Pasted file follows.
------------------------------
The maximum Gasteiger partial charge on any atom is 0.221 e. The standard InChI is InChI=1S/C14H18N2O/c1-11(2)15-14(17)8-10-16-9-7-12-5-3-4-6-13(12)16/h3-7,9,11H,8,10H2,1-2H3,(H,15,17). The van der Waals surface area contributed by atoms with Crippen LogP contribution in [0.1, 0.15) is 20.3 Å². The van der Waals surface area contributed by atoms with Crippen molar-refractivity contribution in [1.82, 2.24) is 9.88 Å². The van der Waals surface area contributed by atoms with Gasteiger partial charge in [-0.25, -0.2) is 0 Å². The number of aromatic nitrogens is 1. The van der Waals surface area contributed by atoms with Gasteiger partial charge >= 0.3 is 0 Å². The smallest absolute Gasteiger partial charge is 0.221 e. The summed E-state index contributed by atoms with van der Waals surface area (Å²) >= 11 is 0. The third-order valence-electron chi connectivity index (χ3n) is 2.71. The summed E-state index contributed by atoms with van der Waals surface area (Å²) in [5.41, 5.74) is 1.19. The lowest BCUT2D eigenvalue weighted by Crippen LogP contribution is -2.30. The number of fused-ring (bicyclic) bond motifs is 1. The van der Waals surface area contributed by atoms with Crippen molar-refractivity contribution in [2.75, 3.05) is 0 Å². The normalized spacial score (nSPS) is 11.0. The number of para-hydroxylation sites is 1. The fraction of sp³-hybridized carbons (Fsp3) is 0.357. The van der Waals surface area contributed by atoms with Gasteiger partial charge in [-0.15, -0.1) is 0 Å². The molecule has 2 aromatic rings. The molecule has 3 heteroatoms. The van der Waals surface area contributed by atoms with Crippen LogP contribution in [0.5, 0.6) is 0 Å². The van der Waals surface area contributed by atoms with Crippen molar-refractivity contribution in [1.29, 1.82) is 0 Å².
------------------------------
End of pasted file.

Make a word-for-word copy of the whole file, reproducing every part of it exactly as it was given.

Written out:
The maximum Gasteiger partial charge on any atom is 0.221 e. The standard InChI is InChI=1S/C14H18N2O/c1-11(2)15-14(17)8-10-16-9-7-12-5-3-4-6-13(12)16/h3-7,9,11H,8,10H2,1-2H3,(H,15,17). The van der Waals surface area contributed by atoms with Crippen LogP contribution in [0.1, 0.15) is 20.3 Å². The van der Waals surface area contributed by atoms with Crippen molar-refractivity contribution in [1.82, 2.24) is 9.88 Å². The van der Waals surface area contributed by atoms with Gasteiger partial charge in [-0.25, -0.2) is 0 Å². The number of aromatic nitrogens is 1. The van der Waals surface area contributed by atoms with Gasteiger partial charge >= 0.3 is 0 Å². The smallest absolute Gasteiger partial charge is 0.221 e. The summed E-state index contributed by atoms with van der Waals surface area (Å²) >= 11 is 0. The third-order valence-electron chi connectivity index (χ3n) is 2.71. The summed E-state index contributed by atoms with van der Waals surface area (Å²) in [5.41, 5.74) is 1.19. The lowest BCUT2D eigenvalue weighted by Crippen LogP contribution is -2.30. The number of fused-ring (bicyclic) bond motifs is 1. The van der Waals surface area contributed by atoms with Crippen molar-refractivity contribution in [2.75, 3.05) is 0 Å². The normalized spacial score (nSPS) is 11.0. The number of para-hydroxylation sites is 1. The fraction of sp³-hybridized carbons (Fsp3) is 0.357. The van der Waals surface area contributed by atoms with Gasteiger partial charge in [-0.15, -0.1) is 0 Å². The molecule has 2 aromatic rings. The molecule has 3 heteroatoms. The van der Waals surface area contributed by atoms with Crippen LogP contribution in [0.5, 0.6) is 0 Å². The van der Waals surface area contributed by atoms with Crippen molar-refractivity contribution in [1.29, 1.82) is 0 Å².